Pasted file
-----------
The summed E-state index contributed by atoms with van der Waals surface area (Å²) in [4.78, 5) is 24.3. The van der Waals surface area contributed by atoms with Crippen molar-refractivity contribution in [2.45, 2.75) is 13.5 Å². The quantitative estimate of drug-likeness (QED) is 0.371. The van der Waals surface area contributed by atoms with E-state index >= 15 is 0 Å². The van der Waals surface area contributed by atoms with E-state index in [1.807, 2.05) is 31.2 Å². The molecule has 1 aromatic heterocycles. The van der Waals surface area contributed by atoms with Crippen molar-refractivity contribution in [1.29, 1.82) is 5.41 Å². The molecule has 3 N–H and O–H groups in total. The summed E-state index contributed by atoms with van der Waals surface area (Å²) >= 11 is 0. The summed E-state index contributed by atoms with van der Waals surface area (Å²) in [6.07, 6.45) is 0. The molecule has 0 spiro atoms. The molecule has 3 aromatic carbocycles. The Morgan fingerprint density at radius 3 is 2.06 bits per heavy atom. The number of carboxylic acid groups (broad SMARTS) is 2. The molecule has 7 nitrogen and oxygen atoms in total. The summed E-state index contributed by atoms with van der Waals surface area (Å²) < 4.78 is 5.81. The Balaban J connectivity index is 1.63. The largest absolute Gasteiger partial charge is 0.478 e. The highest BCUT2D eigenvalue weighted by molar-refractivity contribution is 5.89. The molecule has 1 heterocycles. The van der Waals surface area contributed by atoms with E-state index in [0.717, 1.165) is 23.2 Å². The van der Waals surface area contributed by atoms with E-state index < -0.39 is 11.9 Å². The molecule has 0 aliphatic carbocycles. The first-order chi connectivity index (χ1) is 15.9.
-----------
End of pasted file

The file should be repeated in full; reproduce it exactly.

The summed E-state index contributed by atoms with van der Waals surface area (Å²) in [4.78, 5) is 24.3. The van der Waals surface area contributed by atoms with Crippen molar-refractivity contribution in [2.45, 2.75) is 13.5 Å². The quantitative estimate of drug-likeness (QED) is 0.371. The van der Waals surface area contributed by atoms with E-state index >= 15 is 0 Å². The van der Waals surface area contributed by atoms with E-state index in [1.807, 2.05) is 31.2 Å². The molecule has 1 aromatic heterocycles. The van der Waals surface area contributed by atoms with Crippen molar-refractivity contribution in [1.29, 1.82) is 5.41 Å². The molecule has 3 N–H and O–H groups in total. The summed E-state index contributed by atoms with van der Waals surface area (Å²) >= 11 is 0. The summed E-state index contributed by atoms with van der Waals surface area (Å²) in [6.07, 6.45) is 0. The molecule has 0 spiro atoms. The molecule has 3 aromatic carbocycles. The Morgan fingerprint density at radius 3 is 2.06 bits per heavy atom. The number of carboxylic acid groups (broad SMARTS) is 2. The molecule has 7 nitrogen and oxygen atoms in total. The summed E-state index contributed by atoms with van der Waals surface area (Å²) < 4.78 is 5.81. The Balaban J connectivity index is 1.63. The largest absolute Gasteiger partial charge is 0.478 e. The highest BCUT2D eigenvalue weighted by molar-refractivity contribution is 5.89. The molecule has 1 heterocycles. The van der Waals surface area contributed by atoms with E-state index in [0.717, 1.165) is 23.2 Å². The van der Waals surface area contributed by atoms with E-state index < -0.39 is 11.9 Å². The molecule has 0 aliphatic carbocycles. The first-order chi connectivity index (χ1) is 15.9.